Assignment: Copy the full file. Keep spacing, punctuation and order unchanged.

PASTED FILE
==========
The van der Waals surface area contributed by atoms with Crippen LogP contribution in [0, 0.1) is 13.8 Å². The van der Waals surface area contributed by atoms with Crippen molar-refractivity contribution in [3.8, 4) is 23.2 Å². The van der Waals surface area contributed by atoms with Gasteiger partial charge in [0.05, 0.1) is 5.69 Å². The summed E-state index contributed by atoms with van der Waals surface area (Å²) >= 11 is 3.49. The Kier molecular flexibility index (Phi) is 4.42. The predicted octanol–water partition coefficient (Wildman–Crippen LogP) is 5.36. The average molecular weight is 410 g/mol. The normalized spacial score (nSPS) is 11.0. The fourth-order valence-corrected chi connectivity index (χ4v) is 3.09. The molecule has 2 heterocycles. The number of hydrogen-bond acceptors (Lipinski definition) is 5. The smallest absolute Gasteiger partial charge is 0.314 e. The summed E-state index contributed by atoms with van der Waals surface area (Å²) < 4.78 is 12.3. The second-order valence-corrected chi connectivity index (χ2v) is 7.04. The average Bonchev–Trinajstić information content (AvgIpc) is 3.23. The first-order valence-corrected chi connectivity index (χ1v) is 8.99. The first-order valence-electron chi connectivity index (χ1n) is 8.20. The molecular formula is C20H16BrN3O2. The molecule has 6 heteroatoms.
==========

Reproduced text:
The van der Waals surface area contributed by atoms with Crippen LogP contribution in [0, 0.1) is 13.8 Å². The van der Waals surface area contributed by atoms with Crippen molar-refractivity contribution in [3.8, 4) is 23.2 Å². The van der Waals surface area contributed by atoms with Gasteiger partial charge in [0.05, 0.1) is 5.69 Å². The summed E-state index contributed by atoms with van der Waals surface area (Å²) >= 11 is 3.49. The Kier molecular flexibility index (Phi) is 4.42. The predicted octanol–water partition coefficient (Wildman–Crippen LogP) is 5.36. The average molecular weight is 410 g/mol. The normalized spacial score (nSPS) is 11.0. The fourth-order valence-corrected chi connectivity index (χ4v) is 3.09. The molecule has 2 heterocycles. The number of hydrogen-bond acceptors (Lipinski definition) is 5. The smallest absolute Gasteiger partial charge is 0.314 e. The summed E-state index contributed by atoms with van der Waals surface area (Å²) < 4.78 is 12.3. The second-order valence-corrected chi connectivity index (χ2v) is 7.04. The average Bonchev–Trinajstić information content (AvgIpc) is 3.23. The first-order valence-corrected chi connectivity index (χ1v) is 8.99. The first-order valence-electron chi connectivity index (χ1n) is 8.20. The molecular formula is C20H16BrN3O2. The molecule has 6 heteroatoms.